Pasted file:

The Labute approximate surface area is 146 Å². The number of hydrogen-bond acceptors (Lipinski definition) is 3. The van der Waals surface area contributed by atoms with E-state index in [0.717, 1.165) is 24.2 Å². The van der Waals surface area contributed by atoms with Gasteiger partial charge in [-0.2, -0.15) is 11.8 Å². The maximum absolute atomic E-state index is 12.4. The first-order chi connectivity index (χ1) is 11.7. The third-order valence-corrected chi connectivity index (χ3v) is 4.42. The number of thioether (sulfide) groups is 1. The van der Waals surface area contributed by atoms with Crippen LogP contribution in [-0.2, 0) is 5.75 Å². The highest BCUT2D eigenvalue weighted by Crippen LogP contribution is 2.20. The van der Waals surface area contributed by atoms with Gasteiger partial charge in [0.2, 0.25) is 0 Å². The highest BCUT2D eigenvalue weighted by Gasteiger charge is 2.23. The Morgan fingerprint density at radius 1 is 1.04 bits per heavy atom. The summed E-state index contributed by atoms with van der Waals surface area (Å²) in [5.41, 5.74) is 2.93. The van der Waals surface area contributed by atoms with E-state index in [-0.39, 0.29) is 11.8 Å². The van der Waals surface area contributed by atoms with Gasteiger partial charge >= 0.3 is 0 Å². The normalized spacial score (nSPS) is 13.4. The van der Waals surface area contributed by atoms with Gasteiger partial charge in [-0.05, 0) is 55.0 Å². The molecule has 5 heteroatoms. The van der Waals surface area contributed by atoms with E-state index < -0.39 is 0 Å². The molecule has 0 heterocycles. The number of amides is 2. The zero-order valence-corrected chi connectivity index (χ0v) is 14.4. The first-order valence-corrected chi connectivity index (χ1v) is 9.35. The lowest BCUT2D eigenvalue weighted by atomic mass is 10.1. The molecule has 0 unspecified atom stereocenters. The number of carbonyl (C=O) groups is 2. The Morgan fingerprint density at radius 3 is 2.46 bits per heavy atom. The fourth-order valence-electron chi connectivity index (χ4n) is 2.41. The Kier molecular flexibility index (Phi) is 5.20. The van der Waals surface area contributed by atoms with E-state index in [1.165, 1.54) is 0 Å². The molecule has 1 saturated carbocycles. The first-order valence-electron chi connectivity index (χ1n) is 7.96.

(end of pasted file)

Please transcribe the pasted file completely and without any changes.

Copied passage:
The Labute approximate surface area is 146 Å². The number of hydrogen-bond acceptors (Lipinski definition) is 3. The van der Waals surface area contributed by atoms with E-state index in [0.717, 1.165) is 24.2 Å². The van der Waals surface area contributed by atoms with Gasteiger partial charge in [-0.2, -0.15) is 11.8 Å². The maximum absolute atomic E-state index is 12.4. The first-order chi connectivity index (χ1) is 11.7. The third-order valence-corrected chi connectivity index (χ3v) is 4.42. The number of thioether (sulfide) groups is 1. The van der Waals surface area contributed by atoms with Crippen LogP contribution in [-0.2, 0) is 5.75 Å². The highest BCUT2D eigenvalue weighted by Crippen LogP contribution is 2.20. The van der Waals surface area contributed by atoms with Gasteiger partial charge in [0.2, 0.25) is 0 Å². The highest BCUT2D eigenvalue weighted by Gasteiger charge is 2.23. The Morgan fingerprint density at radius 1 is 1.04 bits per heavy atom. The summed E-state index contributed by atoms with van der Waals surface area (Å²) in [5.41, 5.74) is 2.93. The van der Waals surface area contributed by atoms with E-state index in [-0.39, 0.29) is 11.8 Å². The van der Waals surface area contributed by atoms with Gasteiger partial charge >= 0.3 is 0 Å². The normalized spacial score (nSPS) is 13.4. The van der Waals surface area contributed by atoms with Gasteiger partial charge in [-0.05, 0) is 55.0 Å². The molecule has 5 heteroatoms. The van der Waals surface area contributed by atoms with E-state index < -0.39 is 0 Å². The molecule has 0 heterocycles. The number of amides is 2. The zero-order valence-corrected chi connectivity index (χ0v) is 14.4. The first-order valence-corrected chi connectivity index (χ1v) is 9.35. The lowest BCUT2D eigenvalue weighted by atomic mass is 10.1. The molecule has 0 unspecified atom stereocenters. The number of carbonyl (C=O) groups is 2. The Morgan fingerprint density at radius 3 is 2.46 bits per heavy atom. The fourth-order valence-electron chi connectivity index (χ4n) is 2.41. The Kier molecular flexibility index (Phi) is 5.20. The van der Waals surface area contributed by atoms with E-state index in [1.165, 1.54) is 0 Å². The molecule has 1 saturated carbocycles. The first-order valence-electron chi connectivity index (χ1n) is 7.96.